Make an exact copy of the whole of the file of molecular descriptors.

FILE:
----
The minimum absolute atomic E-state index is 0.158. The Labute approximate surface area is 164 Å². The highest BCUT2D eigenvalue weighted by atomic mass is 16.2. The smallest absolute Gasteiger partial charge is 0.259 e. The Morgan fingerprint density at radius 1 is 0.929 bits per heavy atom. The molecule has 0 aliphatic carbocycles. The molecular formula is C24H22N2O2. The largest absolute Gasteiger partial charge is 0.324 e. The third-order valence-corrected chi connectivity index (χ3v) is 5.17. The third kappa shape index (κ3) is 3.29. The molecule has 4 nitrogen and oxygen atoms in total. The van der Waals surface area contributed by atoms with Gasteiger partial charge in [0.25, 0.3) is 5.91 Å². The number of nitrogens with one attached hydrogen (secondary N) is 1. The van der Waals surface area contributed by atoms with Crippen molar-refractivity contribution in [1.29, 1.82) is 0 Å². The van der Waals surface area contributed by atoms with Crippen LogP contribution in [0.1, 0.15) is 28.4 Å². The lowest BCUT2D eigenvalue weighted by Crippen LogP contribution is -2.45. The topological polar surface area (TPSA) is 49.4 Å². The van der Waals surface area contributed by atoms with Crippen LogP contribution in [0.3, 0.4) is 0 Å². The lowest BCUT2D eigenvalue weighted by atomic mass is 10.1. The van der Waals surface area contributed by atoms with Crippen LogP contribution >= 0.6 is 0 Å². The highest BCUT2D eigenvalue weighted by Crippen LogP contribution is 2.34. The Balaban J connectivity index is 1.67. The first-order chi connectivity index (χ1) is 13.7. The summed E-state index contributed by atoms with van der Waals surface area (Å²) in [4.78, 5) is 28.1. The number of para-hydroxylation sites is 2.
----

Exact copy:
The minimum absolute atomic E-state index is 0.158. The Labute approximate surface area is 164 Å². The highest BCUT2D eigenvalue weighted by atomic mass is 16.2. The smallest absolute Gasteiger partial charge is 0.259 e. The Morgan fingerprint density at radius 1 is 0.929 bits per heavy atom. The molecule has 0 aliphatic carbocycles. The molecular formula is C24H22N2O2. The largest absolute Gasteiger partial charge is 0.324 e. The third-order valence-corrected chi connectivity index (χ3v) is 5.17. The third kappa shape index (κ3) is 3.29. The molecule has 4 nitrogen and oxygen atoms in total. The van der Waals surface area contributed by atoms with Gasteiger partial charge in [0.25, 0.3) is 5.91 Å². The number of nitrogens with one attached hydrogen (secondary N) is 1. The van der Waals surface area contributed by atoms with Crippen molar-refractivity contribution in [1.29, 1.82) is 0 Å². The van der Waals surface area contributed by atoms with Crippen LogP contribution in [0.1, 0.15) is 28.4 Å². The lowest BCUT2D eigenvalue weighted by Crippen LogP contribution is -2.45. The topological polar surface area (TPSA) is 49.4 Å². The van der Waals surface area contributed by atoms with Crippen LogP contribution in [0.3, 0.4) is 0 Å². The lowest BCUT2D eigenvalue weighted by atomic mass is 10.1. The van der Waals surface area contributed by atoms with Crippen LogP contribution >= 0.6 is 0 Å². The highest BCUT2D eigenvalue weighted by Crippen LogP contribution is 2.34. The Balaban J connectivity index is 1.67. The first-order chi connectivity index (χ1) is 13.7. The summed E-state index contributed by atoms with van der Waals surface area (Å²) in [4.78, 5) is 28.1. The number of para-hydroxylation sites is 2.